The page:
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Helping make fusion a reality

Rafael Mariano Grossi

“The current level of international commitment is bringing us closer to a fusion future than ever before.”
— Rafael Mariano Grossi, Director General, IAEA

When senior IAEA officials attended the second United Nations International Conference on the Peaceful Uses of Atomic Energy in 1958, they witnessed the release of what until then had been State secrets — attempts by countries to harness the power of nuclear fusion. According to those disclosures, fusion promised to provide near limitless energy for society. Fusion requires nuclei to be brought together in a process that releases much more energy from the same amount of fuel than nuclear fission, where atoms are split.

In the late 1950s, when fossil fuels’ future still seemed limitless and climate change was not yet being considered, fusion was seen as ‘nice to have’: a vision of energy generation for the distant future. How different the world we live in is today, with demand for clean energy outstripping supply. This has made clean sources of energy, such as fusion, of interest to policymakers, investors and the wider public.

Fusion generates four times more energy per kilogram of fuel than fission, and nearly four million times more energy than burning oil and coal. The current level of international commitment is bringing us closer to a fusion future than ever before.

A prime example of this is ITER, the world’s largest fusion experiment which unites scientists from 35 countries in a quest to achieve a self-sustaining fusion reaction. Construction is under way, and, when complete, ITER promises to usher in the next phase of fusion energy development — demonstration fusion power plants, also called DEMOs, which aim to produce electricity from fusion for the first time.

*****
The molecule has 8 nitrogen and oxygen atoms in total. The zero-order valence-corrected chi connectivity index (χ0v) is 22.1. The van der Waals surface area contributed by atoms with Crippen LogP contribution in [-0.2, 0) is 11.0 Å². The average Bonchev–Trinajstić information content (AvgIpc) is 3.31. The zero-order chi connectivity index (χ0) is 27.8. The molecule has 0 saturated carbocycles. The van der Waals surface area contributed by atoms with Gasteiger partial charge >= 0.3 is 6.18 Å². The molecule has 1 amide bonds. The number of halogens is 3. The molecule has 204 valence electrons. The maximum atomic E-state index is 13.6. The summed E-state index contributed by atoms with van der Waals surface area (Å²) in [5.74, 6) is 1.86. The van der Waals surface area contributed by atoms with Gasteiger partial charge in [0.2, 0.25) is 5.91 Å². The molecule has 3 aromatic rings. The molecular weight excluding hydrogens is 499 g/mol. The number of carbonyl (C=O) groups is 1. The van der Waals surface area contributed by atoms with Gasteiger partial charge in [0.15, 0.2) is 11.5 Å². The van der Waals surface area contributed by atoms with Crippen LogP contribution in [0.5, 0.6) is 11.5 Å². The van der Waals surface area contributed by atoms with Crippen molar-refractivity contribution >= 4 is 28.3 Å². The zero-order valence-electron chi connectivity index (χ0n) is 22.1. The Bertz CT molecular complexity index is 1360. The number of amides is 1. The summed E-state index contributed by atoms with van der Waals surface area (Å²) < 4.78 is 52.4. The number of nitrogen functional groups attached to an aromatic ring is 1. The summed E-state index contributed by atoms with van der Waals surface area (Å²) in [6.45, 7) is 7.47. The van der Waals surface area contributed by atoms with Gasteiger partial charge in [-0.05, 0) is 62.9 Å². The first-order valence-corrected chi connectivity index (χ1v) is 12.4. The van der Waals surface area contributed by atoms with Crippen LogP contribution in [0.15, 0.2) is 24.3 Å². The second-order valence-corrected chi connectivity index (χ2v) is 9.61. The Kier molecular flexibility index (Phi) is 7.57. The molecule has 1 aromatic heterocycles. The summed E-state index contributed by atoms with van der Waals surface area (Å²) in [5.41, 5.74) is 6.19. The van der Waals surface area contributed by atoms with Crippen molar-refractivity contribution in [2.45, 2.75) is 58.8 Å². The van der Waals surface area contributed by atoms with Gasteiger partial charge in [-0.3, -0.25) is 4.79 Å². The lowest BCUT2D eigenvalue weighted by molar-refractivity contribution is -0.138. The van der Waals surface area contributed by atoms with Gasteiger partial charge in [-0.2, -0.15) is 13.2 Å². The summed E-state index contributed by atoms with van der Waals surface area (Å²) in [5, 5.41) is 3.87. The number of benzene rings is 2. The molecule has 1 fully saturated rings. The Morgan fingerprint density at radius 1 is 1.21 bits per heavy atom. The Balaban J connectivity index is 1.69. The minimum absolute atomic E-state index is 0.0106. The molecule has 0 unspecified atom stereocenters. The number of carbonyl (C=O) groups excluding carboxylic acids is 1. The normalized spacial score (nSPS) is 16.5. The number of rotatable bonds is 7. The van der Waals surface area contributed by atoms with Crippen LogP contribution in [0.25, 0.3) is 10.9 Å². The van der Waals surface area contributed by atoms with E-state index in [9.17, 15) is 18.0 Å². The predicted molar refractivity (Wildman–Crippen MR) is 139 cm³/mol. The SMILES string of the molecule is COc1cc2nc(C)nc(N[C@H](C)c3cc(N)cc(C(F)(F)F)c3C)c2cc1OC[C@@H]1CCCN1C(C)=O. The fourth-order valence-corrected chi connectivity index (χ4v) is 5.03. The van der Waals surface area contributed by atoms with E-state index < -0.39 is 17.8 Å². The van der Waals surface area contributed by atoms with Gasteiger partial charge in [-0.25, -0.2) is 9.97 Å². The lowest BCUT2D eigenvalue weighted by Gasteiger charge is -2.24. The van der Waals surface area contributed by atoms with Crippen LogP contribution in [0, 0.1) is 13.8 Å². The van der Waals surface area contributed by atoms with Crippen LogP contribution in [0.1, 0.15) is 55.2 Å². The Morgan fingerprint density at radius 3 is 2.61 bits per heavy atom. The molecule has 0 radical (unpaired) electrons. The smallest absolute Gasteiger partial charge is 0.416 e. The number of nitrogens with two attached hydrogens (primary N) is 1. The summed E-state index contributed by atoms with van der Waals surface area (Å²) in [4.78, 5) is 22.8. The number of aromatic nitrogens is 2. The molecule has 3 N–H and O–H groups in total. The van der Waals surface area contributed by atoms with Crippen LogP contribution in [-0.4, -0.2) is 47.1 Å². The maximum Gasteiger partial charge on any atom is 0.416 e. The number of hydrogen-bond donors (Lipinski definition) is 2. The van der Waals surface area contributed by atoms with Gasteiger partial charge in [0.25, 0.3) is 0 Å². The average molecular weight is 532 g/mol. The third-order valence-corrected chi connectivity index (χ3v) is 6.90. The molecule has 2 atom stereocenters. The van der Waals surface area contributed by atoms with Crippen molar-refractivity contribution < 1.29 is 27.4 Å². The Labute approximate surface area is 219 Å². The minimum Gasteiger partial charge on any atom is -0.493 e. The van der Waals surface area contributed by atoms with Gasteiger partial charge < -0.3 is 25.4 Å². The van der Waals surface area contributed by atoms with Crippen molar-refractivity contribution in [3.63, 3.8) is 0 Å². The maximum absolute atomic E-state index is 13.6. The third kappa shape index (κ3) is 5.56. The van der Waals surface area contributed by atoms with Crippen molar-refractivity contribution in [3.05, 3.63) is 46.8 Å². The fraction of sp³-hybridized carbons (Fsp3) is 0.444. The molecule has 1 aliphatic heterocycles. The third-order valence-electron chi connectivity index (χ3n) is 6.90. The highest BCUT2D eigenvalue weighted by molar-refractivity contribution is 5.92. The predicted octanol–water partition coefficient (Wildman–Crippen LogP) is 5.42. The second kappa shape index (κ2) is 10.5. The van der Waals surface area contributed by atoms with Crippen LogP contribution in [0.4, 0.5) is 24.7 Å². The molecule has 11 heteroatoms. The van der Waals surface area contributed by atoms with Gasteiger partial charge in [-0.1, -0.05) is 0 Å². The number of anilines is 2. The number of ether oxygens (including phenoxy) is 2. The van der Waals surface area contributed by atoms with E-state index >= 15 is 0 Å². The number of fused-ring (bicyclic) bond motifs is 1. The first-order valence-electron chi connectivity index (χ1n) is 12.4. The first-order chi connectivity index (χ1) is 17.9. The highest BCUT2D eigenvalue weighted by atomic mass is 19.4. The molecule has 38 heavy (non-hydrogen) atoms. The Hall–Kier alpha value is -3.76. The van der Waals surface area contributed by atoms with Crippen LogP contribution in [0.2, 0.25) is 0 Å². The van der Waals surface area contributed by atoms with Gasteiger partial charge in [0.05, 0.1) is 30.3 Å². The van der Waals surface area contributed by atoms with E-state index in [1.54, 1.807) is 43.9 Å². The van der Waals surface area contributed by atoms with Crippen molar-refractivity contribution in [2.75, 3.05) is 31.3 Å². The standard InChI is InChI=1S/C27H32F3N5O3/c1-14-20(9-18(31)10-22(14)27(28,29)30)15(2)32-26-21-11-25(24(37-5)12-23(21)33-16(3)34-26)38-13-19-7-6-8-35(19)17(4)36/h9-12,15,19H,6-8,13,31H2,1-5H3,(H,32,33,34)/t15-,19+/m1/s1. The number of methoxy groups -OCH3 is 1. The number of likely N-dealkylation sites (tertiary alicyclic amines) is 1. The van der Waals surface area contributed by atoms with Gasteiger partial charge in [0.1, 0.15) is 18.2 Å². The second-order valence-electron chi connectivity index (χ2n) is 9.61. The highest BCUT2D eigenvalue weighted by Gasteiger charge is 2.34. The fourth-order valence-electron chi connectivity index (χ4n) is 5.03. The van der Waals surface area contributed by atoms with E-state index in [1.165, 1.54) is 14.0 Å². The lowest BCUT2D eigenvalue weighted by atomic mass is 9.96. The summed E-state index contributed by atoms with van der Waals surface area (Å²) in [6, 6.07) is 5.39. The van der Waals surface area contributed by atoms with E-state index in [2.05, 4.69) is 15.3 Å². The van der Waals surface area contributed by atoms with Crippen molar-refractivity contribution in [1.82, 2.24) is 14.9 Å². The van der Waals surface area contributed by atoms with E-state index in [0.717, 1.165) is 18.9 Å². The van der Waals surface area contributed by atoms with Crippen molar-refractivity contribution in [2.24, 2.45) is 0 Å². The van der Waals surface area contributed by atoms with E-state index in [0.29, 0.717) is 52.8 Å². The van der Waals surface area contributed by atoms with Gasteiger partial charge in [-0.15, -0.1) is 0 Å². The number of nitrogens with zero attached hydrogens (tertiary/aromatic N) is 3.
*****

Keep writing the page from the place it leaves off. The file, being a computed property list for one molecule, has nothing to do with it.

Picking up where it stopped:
The IAEA is at the forefront of DEMO development, facilitating international coordination and sharing best practices in projects globally. The IAEA is fostering discussion on DEMOs and advancing broad-ranging international dialogue, in order to overcome highly technical challenges and make fusion energy a reality.

Nuclear Fusion, a scientific journal published by the IAEA, bears testimony to our commitment to fusion research. It is the longest running and most authoritative fusion journal in the world. It supports fusion researchers and engineers globally, receives half a million full text downloads each year and is consistently the highest impact journal in its field.

In this Bulletin, we present the efforts of governments and the growing involvement of the private sector in fusion. The increasing interest from investors and major energy producers show that the technical advances needed to make a fusion a reality are accelerating.

To paraphrase Lev Artsimovich, a famous Soviet era physicist, “Fusion will be ready when society needs it.” That time of need is now. Addressing climate change has become a global priority and decarbonizing our energy sources is one of our most important tasks. Harnessing fusion energy offers humanity a clean energy future that is closer than ever before.

May, 2021
Vol. 62-2

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